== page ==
The Ulysse Nardin Freak was the world's first watch with silicon components. They revolutionized the watch industry with their innovative caliber technology and their unique, handless display. The time is displayed by the movement itself.
When Ulysse Nardin debuted the Freak in 2001, they turned the watch industry upside down in two ways: The luxury watch was the first wristwatch with silicon components, and it made do without hands, a dial, or a crown. The time is displayed by the movement itself. Two bridges revolve around a shared central stem so that the upper movement indicates the minutes and the bottom indicates the hours. The silicon that is used in the components is the latest thing in watchmaking due to its hardness, lightness, and anti-magnetic qualities . Other Swiss manufacturers have also started to use the innovative material alongside Ulysse Nardin, Omega being one example.
The rotating bezel and case back are used to set and wind the Freak. Once fully wound, the watch runs for seven days straight. That is why Ulysse Nardin also touts having the first "7-day tourbillon carrousel" in the history of watchmaking.
Fans of seconds displays should take a closer look at the Freak Phantom. This model has a flying tourbillon that shows the seconds at the end of its movement. The tourbillon turns a full 360 degrees in 60 seconds, making it perfectly suited for indicating the seconds. The manufacturer caliber UN-208 has a power reserve of eight days . The 45mm gold watch with the reference number 2086-115 is limited to 99 pieces and costs at least 92,000 euros in mint condition.
|Model||Price (approx.)||Case material||Tourbillon|
|Freak Diavolo, Ref. 2080-115||110,000 euros||White gold||✓|
|Freak Phantom, Ref. 2086-115||92,000 euros||Rose gold||✓|
|Freak Blue Cruiser, Ref. 2050-131/03||72,000 euros||White gold||–|
|Freak Lab Artemis, Ref. 2103-138/CF-ARTEMIS||62,000 euros||Titanium||–|
|Freak Lab, Ref. 2103-138/CF-BQ||60,000 euros||Titanium||–|
You can buy a pre-owned Ulysse Nardin Freak in fine condition for less than 40,000 euros. Prices for a titanium Freak Lab in mint condition start around 60,000 euros or 62,000 euros for the 35-piece, limited run Freak Lab Artemis (Ref. 2103-138/CF-ARTEMIS). The Lab version with the reference number 2103-138/CF-BQ only has 99 pieces and starts at 63,000 euros. An unknown American buyer bought the unique Freak Black Out in white gold for 87,000 euros at the 2009 Only Watch Auction in Monaco. Over 2.3 million euros were spent at the event. Never worn, top models with a tourbillon – the Freak Diavolo with the reference number 2080-115, for example – cost around 110,000 euros.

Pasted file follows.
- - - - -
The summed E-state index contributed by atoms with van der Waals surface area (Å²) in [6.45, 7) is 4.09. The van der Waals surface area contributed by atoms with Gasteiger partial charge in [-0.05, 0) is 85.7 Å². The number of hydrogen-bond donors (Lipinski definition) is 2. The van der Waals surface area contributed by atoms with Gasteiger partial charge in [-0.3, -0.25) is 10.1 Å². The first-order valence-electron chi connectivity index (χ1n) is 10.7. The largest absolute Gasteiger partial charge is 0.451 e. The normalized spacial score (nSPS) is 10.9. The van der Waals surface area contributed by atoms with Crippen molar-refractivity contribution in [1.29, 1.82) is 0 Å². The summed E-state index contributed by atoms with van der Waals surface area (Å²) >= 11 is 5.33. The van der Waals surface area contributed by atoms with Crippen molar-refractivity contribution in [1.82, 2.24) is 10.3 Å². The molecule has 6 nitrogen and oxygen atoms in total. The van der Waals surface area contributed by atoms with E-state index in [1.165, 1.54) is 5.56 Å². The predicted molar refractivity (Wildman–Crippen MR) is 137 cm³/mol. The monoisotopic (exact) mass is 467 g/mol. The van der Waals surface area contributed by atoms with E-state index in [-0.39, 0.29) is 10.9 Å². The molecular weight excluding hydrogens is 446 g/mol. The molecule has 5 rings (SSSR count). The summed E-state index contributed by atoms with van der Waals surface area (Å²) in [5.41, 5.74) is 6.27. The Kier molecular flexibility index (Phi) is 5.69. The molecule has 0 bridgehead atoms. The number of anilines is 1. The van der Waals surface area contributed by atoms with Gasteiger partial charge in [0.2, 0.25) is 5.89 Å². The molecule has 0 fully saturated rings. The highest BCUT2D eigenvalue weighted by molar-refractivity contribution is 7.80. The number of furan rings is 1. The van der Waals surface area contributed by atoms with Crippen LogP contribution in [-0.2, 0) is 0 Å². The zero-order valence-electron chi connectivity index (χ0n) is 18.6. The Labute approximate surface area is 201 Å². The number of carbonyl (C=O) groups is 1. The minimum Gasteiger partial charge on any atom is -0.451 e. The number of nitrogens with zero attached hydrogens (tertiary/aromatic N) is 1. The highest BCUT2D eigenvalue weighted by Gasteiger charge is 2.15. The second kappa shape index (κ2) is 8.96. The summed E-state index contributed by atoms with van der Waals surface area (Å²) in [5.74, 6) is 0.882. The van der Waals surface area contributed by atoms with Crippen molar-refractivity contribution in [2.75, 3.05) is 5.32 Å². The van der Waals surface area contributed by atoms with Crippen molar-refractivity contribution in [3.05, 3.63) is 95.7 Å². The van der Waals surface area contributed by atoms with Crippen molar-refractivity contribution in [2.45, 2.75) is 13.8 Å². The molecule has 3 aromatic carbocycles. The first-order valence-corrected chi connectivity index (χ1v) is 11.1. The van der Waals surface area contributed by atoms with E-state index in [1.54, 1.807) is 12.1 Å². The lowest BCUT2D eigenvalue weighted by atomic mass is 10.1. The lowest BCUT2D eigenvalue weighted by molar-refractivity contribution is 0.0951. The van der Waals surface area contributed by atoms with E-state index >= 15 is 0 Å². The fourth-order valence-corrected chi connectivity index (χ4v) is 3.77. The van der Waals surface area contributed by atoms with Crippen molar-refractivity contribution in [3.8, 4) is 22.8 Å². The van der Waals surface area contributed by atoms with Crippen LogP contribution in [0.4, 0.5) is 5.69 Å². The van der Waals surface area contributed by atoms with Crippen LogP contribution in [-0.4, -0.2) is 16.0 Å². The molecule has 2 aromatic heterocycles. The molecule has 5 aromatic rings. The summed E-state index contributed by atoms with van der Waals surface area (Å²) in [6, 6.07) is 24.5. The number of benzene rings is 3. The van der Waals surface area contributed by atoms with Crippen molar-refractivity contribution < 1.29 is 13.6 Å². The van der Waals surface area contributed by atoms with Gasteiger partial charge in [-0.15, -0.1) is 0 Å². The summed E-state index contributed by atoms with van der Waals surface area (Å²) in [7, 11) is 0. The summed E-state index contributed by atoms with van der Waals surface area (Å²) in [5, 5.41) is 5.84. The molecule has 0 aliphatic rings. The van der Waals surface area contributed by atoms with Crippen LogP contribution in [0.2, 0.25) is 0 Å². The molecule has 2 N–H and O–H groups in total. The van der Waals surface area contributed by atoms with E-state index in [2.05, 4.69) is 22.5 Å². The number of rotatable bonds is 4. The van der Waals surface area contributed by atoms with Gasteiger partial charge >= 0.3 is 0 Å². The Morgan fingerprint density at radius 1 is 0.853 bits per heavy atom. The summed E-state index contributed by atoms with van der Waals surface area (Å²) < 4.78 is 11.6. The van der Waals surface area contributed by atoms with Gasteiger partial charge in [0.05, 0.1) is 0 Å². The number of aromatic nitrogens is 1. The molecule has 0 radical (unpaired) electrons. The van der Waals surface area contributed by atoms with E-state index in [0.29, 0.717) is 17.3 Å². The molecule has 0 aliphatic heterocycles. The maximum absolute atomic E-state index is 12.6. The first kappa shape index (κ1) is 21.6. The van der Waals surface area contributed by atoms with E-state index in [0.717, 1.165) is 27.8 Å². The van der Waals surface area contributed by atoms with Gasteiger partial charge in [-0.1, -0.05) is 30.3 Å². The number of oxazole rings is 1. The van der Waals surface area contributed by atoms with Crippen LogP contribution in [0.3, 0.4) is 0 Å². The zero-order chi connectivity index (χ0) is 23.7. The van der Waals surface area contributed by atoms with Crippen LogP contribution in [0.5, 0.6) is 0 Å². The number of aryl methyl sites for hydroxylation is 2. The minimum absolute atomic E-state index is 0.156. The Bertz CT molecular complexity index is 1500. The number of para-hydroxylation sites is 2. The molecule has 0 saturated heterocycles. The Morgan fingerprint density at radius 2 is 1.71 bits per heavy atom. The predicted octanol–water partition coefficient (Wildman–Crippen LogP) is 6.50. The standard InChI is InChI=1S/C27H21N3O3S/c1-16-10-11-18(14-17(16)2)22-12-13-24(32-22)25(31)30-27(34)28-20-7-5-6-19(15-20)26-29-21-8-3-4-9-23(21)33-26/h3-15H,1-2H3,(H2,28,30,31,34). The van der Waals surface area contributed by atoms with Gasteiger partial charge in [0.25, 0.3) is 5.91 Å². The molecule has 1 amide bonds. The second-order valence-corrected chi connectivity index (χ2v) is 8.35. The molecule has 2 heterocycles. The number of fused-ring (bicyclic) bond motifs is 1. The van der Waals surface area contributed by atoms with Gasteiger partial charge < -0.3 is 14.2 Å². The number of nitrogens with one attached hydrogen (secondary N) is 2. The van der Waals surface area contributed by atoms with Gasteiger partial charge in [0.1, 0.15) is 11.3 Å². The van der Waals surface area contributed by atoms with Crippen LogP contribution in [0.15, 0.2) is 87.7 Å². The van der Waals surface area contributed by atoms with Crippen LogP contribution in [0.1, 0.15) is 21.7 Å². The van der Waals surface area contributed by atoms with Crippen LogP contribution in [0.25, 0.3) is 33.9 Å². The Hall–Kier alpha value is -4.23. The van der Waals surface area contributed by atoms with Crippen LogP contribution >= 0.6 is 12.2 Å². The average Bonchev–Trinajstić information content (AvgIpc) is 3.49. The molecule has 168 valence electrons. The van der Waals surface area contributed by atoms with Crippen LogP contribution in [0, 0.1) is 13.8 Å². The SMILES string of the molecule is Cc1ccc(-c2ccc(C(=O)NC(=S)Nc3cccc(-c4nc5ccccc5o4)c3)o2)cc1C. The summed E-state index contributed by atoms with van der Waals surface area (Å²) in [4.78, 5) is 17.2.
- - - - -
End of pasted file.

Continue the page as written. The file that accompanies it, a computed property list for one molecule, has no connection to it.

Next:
The Freak Cruiser shows the time with an anchor-shaped tip at the end of its movement bridge and reminds us of Ulysse Nardin's seafaring tradition. The Freak Blue Cruiser has an especially maritime flair thanks to its blue leather strap and blue time display. A rose gold Blue Cruiser in mint condition costs about 64,000 euros and 72,000 euros for white gold.
Four years after the premiere of the first Freak, Ulysse Nardin introduced the Freak 28'000 V/h Diamond Heart model. This watch had several new features, including movement components made of diamond and diamonds set on the movement bridges and platinum case. It also features the patented Dual Ulysse escapement, replacing the pervasive Swiss anchor escapement. The two escape wheels and a triangular lever with two small lugs set this escapement system apart. The rare 2005 watch can be found for 85,000 euros.
The next development followed in 2007: the Freak DIAMonSIL. Since diamonds are very costly, Ulysse Nardin used a new, more affordable material made from silicon and diamond in the follow-up model. The Freak DIAMonSIL was the first watch to have a silicon escapement with a layer of diamond, which is reflected in the 128,000 US dollars list price.
In the same year, Ulysse Nardin developed the concept watch InnoVision, which contained over ten innovations. These innovations highlighted their role as pioneers and trailblazers in the realm of silicon technology. The Le Locle-based manufacturer slowly introduced these new features to their series models. Nowadays, silicon shock protection and hairsprings are standard features of all Ulysse Nardin watches.
Ten years later, they presented the Innovision 2 at SIHH Geneva. The manufacturer's engineers and watchmakers proved their inventiveness once more with this concept timepiece. There were ten additional new technologies, which are also set to find their way into the series models. A few of the InnoVision 2's highlights are a new, enormously efficient winding mechanism called the "Grinder," a constant force escapement, and a silicon bridge coated in sapphires. The sapphire coating lengthens the component's durability and is considerably more affordable than the former diamond coating.